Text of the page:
Troubled e-bike maker Van Morff The company, which raised a total of $189.1 million from investors including Balderton Capital and Felix Capital, is now officially insolvent in the Netherlands after less than a week of administrative proceedings. As TechCrunch previously reported, the company is in a “payment hold” process with court-appointed administrators after we broke the news that the company had suspended bike sales.
VanMoof owners are now caught between a rock and a hard place, as VanMoof e-bikes require highly customized parts and a unique digital key connected to VanMoof’s servers to function fully, even though they can operate in a basic fashion without them. Incredibly, rival Cowboy has even launched an app that allows VanMoof owners to keep a digital key to their bikes.
That being said, the company says its e-bikes “will remain functional and rideable as we aim to keep our app and servers online and ensure continued service going forward.”
At the same time, people will ask how an e-bike maker with a long history and a mature supply chain could go out of business in the post-pandemic e-bike boom.
The e-bike market is booming
According to Fortune Business Insights, the e-bike market Expected to experience rapid growth globally. The market is valued at USD 35.69 billion in 2021 and is expected to grow to USD 91.19 billion by 2029 at a compound annual growth rate (CAGR) of 12.6%.
Meanwhile, dry weather in Germany, for example The number of electric bicycles has increased significantlyAccording to the ZIV Zweirad-Industrie-Verband (Association of the Bicycle Industry). In the first quarter of 2023, the export volume of bicycles was 260,000 units, an increase of 14% over the first quarter of 2022, and the export volume of electric bicycles was the most prominent, reaching 190,000 units, an increase of 56% over the first quarter of 2022.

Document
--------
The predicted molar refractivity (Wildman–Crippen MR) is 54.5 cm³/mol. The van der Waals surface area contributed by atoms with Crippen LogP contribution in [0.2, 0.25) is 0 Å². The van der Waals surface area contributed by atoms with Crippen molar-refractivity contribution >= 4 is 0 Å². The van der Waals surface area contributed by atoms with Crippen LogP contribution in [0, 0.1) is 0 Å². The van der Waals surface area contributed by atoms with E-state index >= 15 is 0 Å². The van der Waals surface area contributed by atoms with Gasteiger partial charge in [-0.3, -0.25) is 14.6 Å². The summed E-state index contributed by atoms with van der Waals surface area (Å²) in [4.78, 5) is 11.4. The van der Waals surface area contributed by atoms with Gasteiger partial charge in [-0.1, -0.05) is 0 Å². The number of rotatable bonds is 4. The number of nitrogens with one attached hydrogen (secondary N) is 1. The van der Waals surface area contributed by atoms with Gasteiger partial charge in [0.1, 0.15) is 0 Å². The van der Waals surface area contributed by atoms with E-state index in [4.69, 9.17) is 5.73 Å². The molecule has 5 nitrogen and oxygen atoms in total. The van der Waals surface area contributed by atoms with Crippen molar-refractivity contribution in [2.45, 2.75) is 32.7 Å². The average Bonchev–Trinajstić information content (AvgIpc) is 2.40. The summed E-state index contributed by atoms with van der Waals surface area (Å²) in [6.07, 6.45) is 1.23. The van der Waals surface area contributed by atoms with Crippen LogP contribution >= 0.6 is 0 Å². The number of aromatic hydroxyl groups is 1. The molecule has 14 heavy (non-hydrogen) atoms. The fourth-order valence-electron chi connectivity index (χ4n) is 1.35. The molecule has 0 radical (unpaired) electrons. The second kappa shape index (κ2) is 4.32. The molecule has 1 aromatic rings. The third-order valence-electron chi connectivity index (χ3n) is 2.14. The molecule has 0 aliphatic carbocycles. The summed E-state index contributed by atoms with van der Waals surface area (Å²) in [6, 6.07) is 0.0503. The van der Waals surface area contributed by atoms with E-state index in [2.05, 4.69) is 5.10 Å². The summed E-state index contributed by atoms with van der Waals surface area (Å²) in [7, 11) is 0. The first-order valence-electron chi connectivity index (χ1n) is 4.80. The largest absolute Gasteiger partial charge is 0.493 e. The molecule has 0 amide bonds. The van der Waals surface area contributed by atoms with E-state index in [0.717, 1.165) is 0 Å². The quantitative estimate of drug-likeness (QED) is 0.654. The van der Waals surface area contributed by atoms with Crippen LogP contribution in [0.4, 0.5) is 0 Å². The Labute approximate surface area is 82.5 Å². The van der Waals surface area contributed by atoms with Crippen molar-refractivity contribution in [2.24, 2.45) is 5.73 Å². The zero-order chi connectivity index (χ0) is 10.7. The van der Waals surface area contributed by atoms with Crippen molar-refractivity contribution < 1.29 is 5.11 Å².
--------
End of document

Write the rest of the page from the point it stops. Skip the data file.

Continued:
Questions may also be asked of supporters. So far, VC backers have been silent, including London-based Balderton Capital, which participated in the Series C round. Other investors include Felix Capital (London), Gillian Tans, former CEO of Booking.com, TriplePoint Capital USA, Norwest Venture Partners, Stew Campbell, Hillhouse Capital Group, Shen Haoyu, Xinbang Electronics and Slingshot Ventures, According to Crunchbase.
As one e-bike industry insider told me: “VanMoof is so focused on marketing and spending a lot of money, but forgets to think about the supply chain and unit cost. Overordered after order was delayed.”
This emphasis on marketing rather than product excellence, supply chain, and unit cost likely contributed to VanMoof’s downfall.
Was VanMoof so “intoxicated” with VC cash-infused marketing budgets that he forgot to pay attention to the costs?
It didn’t help that the company’s crisis communications could have been handled better.
Despite these tumultuous times, the company has largely kept quiet about the rumors surrounding it, describing the delay in sales as “a feature, not a bug.” In late June, customers discovered that its online ordering system was no longer working, The reason was “unplanned system maintenance.”
Shortly after, the company’s Twitter account detailed that it was a technical glitch that caused the problem.
The situation changed again a few days later, with a spokesperson telling TechCrunch that the suspension was actually intentional to “catch up with delivery and production of existing orders.”
But as they say, the rest is history.
An internal email to employees today from VanMoof’s co-founders and brothers Taco and Ties Carlier, who started the company 14 years ago, said: “We are saddened, but most importantly, we cannot be happier with this Proud. Together we achieved something.” Here’s the full text of the letter:
Tice and I have been trying to figure out the future for VanMoof for the past few weeks. We regret to report that, despite our best efforts, we were unsuccessful and we had to file for bankruptcy. The administrators (now trustees) will explain what this means to you below, but we wanted to take a moment to thank you all from the bottom of our hearts.
We started VanMoof 14 years ago with a crazy idea to change the world. The only reason we can make progress is because of you: hundreds of dedicated and loyal people who help us in our mission of making cities better. We thank each of you and regret that we were not able to accomplish this mission together.
We are sad, but most of all, we are incredibly proud of what we have achieved together. It has been the honor of a lifetime for us, and while the current iteration of VanMoof ends today and we don’t yet know what the future holds, I am confident that VanMoof alumni will continue to be a force for good.
Sincerely best regards,
Taco and Tie Kalir